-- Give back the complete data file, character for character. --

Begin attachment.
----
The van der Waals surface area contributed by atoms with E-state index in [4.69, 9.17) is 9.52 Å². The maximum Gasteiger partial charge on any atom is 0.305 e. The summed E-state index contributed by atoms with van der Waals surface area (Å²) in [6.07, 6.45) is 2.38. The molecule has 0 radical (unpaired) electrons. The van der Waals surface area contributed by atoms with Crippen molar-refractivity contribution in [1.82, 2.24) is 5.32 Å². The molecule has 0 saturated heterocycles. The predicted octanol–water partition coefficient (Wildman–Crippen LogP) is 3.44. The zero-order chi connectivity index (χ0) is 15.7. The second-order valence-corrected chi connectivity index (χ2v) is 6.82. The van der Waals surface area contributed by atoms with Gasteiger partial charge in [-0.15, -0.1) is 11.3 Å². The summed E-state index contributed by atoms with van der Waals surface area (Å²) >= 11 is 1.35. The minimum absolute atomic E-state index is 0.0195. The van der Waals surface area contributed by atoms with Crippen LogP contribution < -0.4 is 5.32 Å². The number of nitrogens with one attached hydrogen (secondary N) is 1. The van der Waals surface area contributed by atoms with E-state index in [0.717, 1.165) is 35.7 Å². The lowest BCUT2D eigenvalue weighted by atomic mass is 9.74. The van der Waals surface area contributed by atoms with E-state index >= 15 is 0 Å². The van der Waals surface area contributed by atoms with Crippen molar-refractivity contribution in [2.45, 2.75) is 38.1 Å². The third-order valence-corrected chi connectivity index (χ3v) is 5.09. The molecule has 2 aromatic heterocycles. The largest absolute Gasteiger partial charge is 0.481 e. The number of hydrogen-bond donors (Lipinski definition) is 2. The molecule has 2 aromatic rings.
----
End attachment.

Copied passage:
The van der Waals surface area contributed by atoms with E-state index in [4.69, 9.17) is 9.52 Å². The maximum Gasteiger partial charge on any atom is 0.305 e. The summed E-state index contributed by atoms with van der Waals surface area (Å²) in [6.07, 6.45) is 2.38. The molecule has 0 radical (unpaired) electrons. The van der Waals surface area contributed by atoms with Crippen molar-refractivity contribution in [1.82, 2.24) is 5.32 Å². The molecule has 0 saturated heterocycles. The predicted octanol–water partition coefficient (Wildman–Crippen LogP) is 3.44. The zero-order chi connectivity index (χ0) is 15.7. The second-order valence-corrected chi connectivity index (χ2v) is 6.82. The van der Waals surface area contributed by atoms with Gasteiger partial charge in [-0.15, -0.1) is 11.3 Å². The summed E-state index contributed by atoms with van der Waals surface area (Å²) >= 11 is 1.35. The minimum absolute atomic E-state index is 0.0195. The van der Waals surface area contributed by atoms with Crippen LogP contribution < -0.4 is 5.32 Å². The number of nitrogens with one attached hydrogen (secondary N) is 1. The van der Waals surface area contributed by atoms with E-state index in [0.717, 1.165) is 35.7 Å². The lowest BCUT2D eigenvalue weighted by atomic mass is 9.74. The van der Waals surface area contributed by atoms with E-state index >= 15 is 0 Å². The van der Waals surface area contributed by atoms with Crippen molar-refractivity contribution in [2.45, 2.75) is 38.1 Å². The third-order valence-corrected chi connectivity index (χ3v) is 5.09. The molecule has 2 aromatic heterocycles. The largest absolute Gasteiger partial charge is 0.481 e. The number of hydrogen-bond donors (Lipinski definition) is 2. The molecule has 2 aromatic rings.